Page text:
New Valve patent teases a possible wireless VR HMD with inside-out tracking

Valve's latest patents seem to signify that it has interest in developing a wireless version of the Index VR headset with self-contained tracking.

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If anyone has been making strides in the top end of what VR gaming and application can be, it’s Valve. Not only is the Valve Index one of the most powerful (albeit expensive) VR HMDs out there, but Valve’s absolutely stellar work on Half-Life: Alyx was a masterpiece of VR design and interactivity. It would seem Valve is not finished with innovations in the VR space, though. Recent patent filings seem to suggest that Valve would like to build a wireless version of the Index with inside-out tracking that eliminate the need for peripheral placed sensors.

The recent rumblings of Valve VR patents first appeared over on the Valve Index subreddit where links to several documents and images were shared. In the first, it seems as though Valve is pursuing the design and concept of a wireless VR headset. A further patent suggested that Valve is also pursuing new tracking technology that would eliminate the need for room sensors to be placed separate from the headset, making it a self-contained VR experience much like the Oculus Quest 2.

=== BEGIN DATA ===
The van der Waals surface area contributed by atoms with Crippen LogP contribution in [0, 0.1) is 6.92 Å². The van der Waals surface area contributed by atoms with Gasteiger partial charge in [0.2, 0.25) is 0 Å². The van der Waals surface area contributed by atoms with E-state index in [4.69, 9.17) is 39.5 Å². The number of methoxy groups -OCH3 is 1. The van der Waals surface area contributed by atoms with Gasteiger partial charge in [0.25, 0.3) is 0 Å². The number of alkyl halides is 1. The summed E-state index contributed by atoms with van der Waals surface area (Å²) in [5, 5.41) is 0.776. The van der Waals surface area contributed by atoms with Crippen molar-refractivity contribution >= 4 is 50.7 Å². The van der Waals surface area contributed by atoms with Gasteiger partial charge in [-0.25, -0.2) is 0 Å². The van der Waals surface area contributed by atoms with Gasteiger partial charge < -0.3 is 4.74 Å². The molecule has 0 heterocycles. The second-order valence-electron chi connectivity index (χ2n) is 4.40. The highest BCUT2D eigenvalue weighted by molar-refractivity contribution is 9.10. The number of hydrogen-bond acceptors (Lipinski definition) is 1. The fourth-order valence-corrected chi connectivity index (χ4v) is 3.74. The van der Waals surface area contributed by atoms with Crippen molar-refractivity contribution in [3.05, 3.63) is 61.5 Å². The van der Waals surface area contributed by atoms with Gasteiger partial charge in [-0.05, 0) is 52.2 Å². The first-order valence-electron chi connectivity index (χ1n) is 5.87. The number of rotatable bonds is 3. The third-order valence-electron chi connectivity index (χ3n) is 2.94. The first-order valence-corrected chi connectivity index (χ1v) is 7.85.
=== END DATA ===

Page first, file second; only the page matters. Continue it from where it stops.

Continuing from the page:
Valve's designs and diagrams suggest external HMD-mounted tracking devices alongside internal eye-tracking solutions to provide movement accuracy and interaction without peripheral sensors.
Valve's designs and diagrams suggest external HMD-mounted tracking devices alongside internal eye-tracking solutions to provide movement accuracy and interaction without peripheral sensors.

However, where the Oculus Quest 2 stores its tech in the display casing itself, the wireless Valve wants to place this gear behind the head.

"The back of the HMD may include a compartment having wireless transceivers, a battery, microphones, input/output devices, and/or other components to permit operation of the HMD," the patent reads.